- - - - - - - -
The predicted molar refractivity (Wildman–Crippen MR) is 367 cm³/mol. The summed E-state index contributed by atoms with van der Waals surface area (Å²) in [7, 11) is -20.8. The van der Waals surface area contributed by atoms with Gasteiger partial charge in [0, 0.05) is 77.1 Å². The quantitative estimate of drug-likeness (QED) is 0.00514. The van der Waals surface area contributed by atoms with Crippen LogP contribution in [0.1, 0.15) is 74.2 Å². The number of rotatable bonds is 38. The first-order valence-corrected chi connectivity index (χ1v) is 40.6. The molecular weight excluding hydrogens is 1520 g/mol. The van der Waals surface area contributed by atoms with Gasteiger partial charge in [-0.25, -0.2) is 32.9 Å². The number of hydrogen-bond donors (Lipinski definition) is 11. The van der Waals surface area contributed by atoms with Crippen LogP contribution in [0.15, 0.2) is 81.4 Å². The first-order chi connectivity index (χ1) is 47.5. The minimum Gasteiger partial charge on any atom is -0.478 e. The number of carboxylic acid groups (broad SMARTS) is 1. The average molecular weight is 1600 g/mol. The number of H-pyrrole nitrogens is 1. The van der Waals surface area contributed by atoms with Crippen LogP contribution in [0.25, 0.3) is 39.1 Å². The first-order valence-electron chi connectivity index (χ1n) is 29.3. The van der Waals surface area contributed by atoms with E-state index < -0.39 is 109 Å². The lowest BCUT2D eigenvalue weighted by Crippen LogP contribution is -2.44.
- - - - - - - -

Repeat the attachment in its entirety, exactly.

The predicted molar refractivity (Wildman–Crippen MR) is 367 cm³/mol. The summed E-state index contributed by atoms with van der Waals surface area (Å²) in [7, 11) is -20.8. The van der Waals surface area contributed by atoms with Gasteiger partial charge in [0, 0.05) is 77.1 Å². The quantitative estimate of drug-likeness (QED) is 0.00514. The van der Waals surface area contributed by atoms with Crippen LogP contribution in [0.1, 0.15) is 74.2 Å². The number of rotatable bonds is 38. The first-order valence-corrected chi connectivity index (χ1v) is 40.6. The molecular weight excluding hydrogens is 1520 g/mol. The van der Waals surface area contributed by atoms with Gasteiger partial charge in [-0.25, -0.2) is 32.9 Å². The number of hydrogen-bond donors (Lipinski definition) is 11. The van der Waals surface area contributed by atoms with Crippen LogP contribution in [0.15, 0.2) is 81.4 Å². The first-order chi connectivity index (χ1) is 47.5. The minimum Gasteiger partial charge on any atom is -0.478 e. The number of carboxylic acid groups (broad SMARTS) is 1. The average molecular weight is 1600 g/mol. The number of H-pyrrole nitrogens is 1. The van der Waals surface area contributed by atoms with Crippen LogP contribution in [0.25, 0.3) is 39.1 Å². The first-order valence-electron chi connectivity index (χ1n) is 29.3. The van der Waals surface area contributed by atoms with E-state index < -0.39 is 109 Å². The lowest BCUT2D eigenvalue weighted by Crippen LogP contribution is -2.44.